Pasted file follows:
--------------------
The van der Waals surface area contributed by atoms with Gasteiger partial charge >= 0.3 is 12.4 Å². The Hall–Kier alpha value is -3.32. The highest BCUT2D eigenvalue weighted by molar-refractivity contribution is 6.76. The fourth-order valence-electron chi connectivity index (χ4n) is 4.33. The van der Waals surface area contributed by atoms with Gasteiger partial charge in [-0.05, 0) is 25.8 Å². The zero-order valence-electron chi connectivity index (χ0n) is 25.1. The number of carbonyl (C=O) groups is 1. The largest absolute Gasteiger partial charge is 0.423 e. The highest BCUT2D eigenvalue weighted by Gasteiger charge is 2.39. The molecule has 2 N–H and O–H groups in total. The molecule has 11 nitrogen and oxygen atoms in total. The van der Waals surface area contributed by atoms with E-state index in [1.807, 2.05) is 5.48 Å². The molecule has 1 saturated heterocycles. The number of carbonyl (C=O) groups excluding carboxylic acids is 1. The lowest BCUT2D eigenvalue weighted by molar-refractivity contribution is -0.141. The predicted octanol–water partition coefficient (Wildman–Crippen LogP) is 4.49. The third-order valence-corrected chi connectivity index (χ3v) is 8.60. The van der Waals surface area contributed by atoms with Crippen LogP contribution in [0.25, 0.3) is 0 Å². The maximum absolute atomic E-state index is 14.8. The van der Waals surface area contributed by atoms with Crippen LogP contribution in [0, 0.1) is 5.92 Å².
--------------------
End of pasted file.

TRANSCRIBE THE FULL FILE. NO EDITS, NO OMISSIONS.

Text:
The van der Waals surface area contributed by atoms with Gasteiger partial charge >= 0.3 is 12.4 Å². The Hall–Kier alpha value is -3.32. The highest BCUT2D eigenvalue weighted by molar-refractivity contribution is 6.76. The fourth-order valence-electron chi connectivity index (χ4n) is 4.33. The van der Waals surface area contributed by atoms with Gasteiger partial charge in [-0.05, 0) is 25.8 Å². The zero-order valence-electron chi connectivity index (χ0n) is 25.1. The number of carbonyl (C=O) groups is 1. The largest absolute Gasteiger partial charge is 0.423 e. The highest BCUT2D eigenvalue weighted by Gasteiger charge is 2.39. The molecule has 2 N–H and O–H groups in total. The molecule has 11 nitrogen and oxygen atoms in total. The van der Waals surface area contributed by atoms with E-state index in [1.807, 2.05) is 5.48 Å². The molecule has 1 saturated heterocycles. The number of carbonyl (C=O) groups excluding carboxylic acids is 1. The lowest BCUT2D eigenvalue weighted by molar-refractivity contribution is -0.141. The predicted octanol–water partition coefficient (Wildman–Crippen LogP) is 4.49. The third-order valence-corrected chi connectivity index (χ3v) is 8.60. The van der Waals surface area contributed by atoms with Crippen LogP contribution in [0.25, 0.3) is 0 Å². The maximum absolute atomic E-state index is 14.8. The van der Waals surface area contributed by atoms with Crippen LogP contribution in [0, 0.1) is 5.92 Å².